Did you know that signs of hunger include far more than just a rumble in your tummy? And your signs of hunger might be completely different from mine?
Getting to know your own body, understanding her cues and building respect with your body is part of the journey of Intuitive Eating. But sometimes the things that seem the most simple on the surface are actually a lot more tricky than you’d guess. Reading your hunger cues can be one of those things!
“Eat when you’re hungry and stop when you’re full” is a lot more challenging if you’ve been a chronic dieter: you’ve been ignoring the signals that your body has been trying to communicate. And so, it takes practice to tune back in. This is what this whole post is about – learning your signs of hunger so that you can build a positive and trusting relationship with yourself.
If you’re unfamiliar, intuitive eating is a non-diet approach to eating that is based on listening to your body to meet your physical and emotional needs. (I’d highly recommend snagging a copy of the Intuitive Eating book, you can find it here on Amazon!)
Here’s what might surprise you: there are actually four types of hunger. Let’s start there!
4 types of hunger
News flash: we actually have more than one kind of hunger. Four, to be exact.
When you think of “hunger,” you are probably thinking about physical hunger: your body is low on fuel and is asking to refill the tank: cue the rumble in the tummy (for some of us). Turns out, there are actually four types of hunger altogether.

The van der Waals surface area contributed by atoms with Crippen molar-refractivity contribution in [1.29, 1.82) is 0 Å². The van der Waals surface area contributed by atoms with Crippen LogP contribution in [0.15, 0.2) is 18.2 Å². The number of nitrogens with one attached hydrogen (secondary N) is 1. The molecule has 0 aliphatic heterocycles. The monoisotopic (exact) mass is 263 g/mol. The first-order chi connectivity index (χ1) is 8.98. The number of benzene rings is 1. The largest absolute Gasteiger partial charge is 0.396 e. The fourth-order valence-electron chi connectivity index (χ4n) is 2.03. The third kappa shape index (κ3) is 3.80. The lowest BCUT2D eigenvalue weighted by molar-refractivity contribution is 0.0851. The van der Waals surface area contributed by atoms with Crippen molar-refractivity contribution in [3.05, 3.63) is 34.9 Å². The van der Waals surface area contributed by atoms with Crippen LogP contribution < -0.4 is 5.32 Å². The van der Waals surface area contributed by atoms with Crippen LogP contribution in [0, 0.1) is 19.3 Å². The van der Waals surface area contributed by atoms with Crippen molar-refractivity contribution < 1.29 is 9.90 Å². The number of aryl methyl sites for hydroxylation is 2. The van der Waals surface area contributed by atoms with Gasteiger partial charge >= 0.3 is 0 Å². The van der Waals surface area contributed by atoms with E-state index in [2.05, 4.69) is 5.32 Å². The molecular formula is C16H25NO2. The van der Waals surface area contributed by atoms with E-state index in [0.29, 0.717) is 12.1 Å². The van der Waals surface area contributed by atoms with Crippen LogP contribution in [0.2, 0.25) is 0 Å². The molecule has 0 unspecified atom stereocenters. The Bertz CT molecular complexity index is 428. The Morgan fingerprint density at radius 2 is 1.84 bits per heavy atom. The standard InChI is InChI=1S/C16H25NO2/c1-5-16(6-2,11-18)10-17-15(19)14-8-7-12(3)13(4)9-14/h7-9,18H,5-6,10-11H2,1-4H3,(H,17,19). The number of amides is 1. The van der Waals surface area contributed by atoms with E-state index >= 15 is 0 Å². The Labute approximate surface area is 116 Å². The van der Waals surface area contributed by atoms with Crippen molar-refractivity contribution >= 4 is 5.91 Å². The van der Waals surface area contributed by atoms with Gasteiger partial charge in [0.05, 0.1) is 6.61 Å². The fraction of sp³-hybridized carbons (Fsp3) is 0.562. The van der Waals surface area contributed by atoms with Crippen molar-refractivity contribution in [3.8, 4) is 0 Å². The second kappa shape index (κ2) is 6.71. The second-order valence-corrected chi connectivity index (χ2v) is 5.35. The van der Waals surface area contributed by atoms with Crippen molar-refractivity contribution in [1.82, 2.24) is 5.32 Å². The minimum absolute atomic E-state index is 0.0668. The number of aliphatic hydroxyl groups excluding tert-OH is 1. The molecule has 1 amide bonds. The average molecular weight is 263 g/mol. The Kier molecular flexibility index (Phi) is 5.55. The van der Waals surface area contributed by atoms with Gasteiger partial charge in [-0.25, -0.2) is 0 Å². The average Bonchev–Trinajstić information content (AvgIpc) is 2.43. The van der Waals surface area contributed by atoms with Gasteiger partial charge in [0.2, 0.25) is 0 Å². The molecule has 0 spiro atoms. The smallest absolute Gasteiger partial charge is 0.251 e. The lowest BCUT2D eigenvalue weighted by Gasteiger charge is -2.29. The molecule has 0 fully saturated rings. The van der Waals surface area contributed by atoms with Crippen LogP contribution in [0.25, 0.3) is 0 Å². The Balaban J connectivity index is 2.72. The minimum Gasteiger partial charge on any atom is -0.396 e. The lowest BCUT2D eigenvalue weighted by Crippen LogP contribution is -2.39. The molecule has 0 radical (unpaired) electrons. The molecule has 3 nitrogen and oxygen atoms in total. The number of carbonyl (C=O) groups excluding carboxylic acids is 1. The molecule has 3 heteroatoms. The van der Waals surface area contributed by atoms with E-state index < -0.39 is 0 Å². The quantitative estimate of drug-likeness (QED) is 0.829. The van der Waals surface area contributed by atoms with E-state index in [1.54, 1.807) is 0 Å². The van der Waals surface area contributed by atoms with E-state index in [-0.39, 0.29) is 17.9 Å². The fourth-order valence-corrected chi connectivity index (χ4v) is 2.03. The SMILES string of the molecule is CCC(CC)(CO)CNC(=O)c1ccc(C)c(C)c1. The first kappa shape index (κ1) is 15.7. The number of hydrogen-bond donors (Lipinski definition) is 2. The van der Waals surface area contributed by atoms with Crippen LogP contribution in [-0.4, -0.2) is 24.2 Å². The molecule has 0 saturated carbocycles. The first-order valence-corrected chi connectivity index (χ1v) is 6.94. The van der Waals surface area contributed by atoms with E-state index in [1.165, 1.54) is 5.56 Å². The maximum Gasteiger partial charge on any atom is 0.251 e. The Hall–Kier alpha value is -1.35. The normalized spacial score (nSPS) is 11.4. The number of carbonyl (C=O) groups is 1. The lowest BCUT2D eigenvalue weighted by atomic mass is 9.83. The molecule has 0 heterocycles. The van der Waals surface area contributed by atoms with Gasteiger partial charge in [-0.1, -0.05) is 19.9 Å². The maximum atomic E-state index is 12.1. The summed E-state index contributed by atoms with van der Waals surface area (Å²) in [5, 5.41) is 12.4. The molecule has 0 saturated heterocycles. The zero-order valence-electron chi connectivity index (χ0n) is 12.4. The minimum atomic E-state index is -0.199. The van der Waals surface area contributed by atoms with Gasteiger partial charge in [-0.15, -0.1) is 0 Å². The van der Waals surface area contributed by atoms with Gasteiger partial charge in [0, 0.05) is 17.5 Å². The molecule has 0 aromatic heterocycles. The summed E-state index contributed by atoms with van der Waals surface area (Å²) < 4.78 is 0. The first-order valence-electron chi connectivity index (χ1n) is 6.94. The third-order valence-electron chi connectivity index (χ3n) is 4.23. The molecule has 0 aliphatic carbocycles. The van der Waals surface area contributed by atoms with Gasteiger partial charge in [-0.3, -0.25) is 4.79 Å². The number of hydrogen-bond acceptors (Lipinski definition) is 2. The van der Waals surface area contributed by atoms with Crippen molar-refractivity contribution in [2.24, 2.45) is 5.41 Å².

- Biological hunger (aka physical hunger): this is your body needing a refuel because your tank is empty.
- Emotional hunger: this is what we might think of as emotional eating, but emotional hunger is not “bad,” it is simply caring for your emotions with foods that feel good to eat, such as a warm gooey cookie to soothe feelings after a rough day or enjoying cake at a birthday party to celebrate (even if you’re not biologically hungry!)
- Taste hunger: this is craving a specific type of food or drink, like wanting a specific flavor of ice-cream on a hot day or a specific type of pizza on a Friday night, regardless of biological hunger.
- Practical hunger: this is using your noggin to help take into account your schedule and availability to keep your body fed and comfortable. For example, if you’re about to go on a flight and know that you won’t have access to food for a few hours, you might eat something before you board so that you can prevent being overly hungry when you get off the plane (which likely leads to eating past fullness!). More on practical hunger here.